Tag Archives: politics

Hylas and the Nymphs

Between January 26 and February 3, 2018, the Manchester Art Gallery (MAG) removed John William Waterhouse' painting Hylas and the Nymphs. In a press release, the gallery states the reason for its action:

This gallery presents the female body as either a ‘passive decorative form’ or a ‘femme fatale’. Let’s challenge this Victorian fantasy!

The removal was filmed and is part of an exhibition by Sonia Boyce.

The painting shows the moment before Heracles' lover Hylas is abducted by the Nymphs. Neither the painting Hylas and the Water Nymphs by Henrietta Rae showing the very same scene nor The Sirens and Ulysses by William Etty were removed by the MAG.

You can find all paintings mentioned inside this blog post.

Continue reading Hylas and the Nymphs

Wake-Up Call

Partyzone Berlin: So gesichert wie nie (which translates roughly to Party zone Berlin: Secured like never before) is  the title of a newspaper article about the heightened security measures for the New Year's Eve party in Berlin. Expecting up to one million visitors, there will be 900 policemen (150 more than the year before), a ban of backpacks as well as big bags, and a fenced-in exclusion  zone around the event area. One year later, the expected 200.000 attendees of the New Year's Eve Party on December 31, 2016, will be protected by 1.000 policemen armed with submachine guns and the access roads to the exclusion zone will be blocked by armored vehicles, trucks, and concrete blocks (source with photos).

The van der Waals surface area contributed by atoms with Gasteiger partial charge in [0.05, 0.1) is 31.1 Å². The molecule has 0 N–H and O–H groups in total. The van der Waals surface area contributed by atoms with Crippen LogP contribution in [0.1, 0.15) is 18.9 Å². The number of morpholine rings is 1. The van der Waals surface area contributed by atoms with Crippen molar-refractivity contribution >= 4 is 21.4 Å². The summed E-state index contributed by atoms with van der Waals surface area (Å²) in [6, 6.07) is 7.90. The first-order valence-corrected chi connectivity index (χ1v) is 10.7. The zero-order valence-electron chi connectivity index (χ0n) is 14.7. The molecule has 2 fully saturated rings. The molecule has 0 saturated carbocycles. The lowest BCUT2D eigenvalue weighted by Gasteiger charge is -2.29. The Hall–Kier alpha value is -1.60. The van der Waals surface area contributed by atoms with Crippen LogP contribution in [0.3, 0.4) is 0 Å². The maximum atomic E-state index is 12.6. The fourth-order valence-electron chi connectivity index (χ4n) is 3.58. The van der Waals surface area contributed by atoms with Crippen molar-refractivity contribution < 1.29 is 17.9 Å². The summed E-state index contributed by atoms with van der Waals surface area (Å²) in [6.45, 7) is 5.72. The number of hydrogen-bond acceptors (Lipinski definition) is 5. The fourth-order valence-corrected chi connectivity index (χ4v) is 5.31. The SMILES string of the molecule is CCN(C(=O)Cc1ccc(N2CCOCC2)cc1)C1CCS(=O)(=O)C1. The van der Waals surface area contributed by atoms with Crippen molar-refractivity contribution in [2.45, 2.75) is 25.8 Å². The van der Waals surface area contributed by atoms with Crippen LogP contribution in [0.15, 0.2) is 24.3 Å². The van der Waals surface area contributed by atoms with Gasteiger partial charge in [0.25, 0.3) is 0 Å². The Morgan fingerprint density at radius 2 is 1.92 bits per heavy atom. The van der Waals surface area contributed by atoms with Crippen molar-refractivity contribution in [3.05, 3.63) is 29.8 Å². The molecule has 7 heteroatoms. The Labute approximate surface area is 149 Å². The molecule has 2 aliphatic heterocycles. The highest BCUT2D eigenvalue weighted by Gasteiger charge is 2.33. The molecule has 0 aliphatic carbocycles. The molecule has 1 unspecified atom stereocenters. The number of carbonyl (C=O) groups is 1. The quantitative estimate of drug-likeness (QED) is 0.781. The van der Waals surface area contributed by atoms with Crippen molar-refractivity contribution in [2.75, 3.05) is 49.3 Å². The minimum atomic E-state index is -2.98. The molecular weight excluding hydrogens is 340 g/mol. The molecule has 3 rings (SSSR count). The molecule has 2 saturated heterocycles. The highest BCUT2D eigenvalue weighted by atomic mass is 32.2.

To appreciate the degree of desperation, you need to know that in the last two years, only two out of formerly 17 shooting ranges (five out of formerly 73 shooting lanes) were available for Berlin's police force for some time. On average, police officers had two minutes of shooting exercises per year and about 700 policemen were unable to complete their obligatory one-time training per year (source, source, source, source).

After the September 11 attacks, I started to see groups of policemen patroling airports, one of them being armed with a submachine gun. Next, policemen across Germany started wearing ballistic vests. On New Year's Eve, I was at the Berlin city center less than one kilometre away from the German parliament and most policemen carried submachine guns; there were even three policemen with submachine guns guarding the club where I celebrated New Year's Eve. Although Christmas season is over now, you can see policemen in Berlin's government district with submachine guns every day. It is planned that Berlin's police will upgrade its existing ballistic vests and acquire 6300 new ballistic vests, 12.000 new pistols, as well as new submachine guns for 8.8 Million Euros (there are 17.000 policemen in Berlin).

When I visited New York in 2009, I was dumbfounded seeing two policemen patroling the streets wearing body armor and carrying machine guns. In 2016, heavily armed police in Germany is a common sight. Something is amiss in Germany and militarizing the police will only suppress the symptoms but not cure the disease.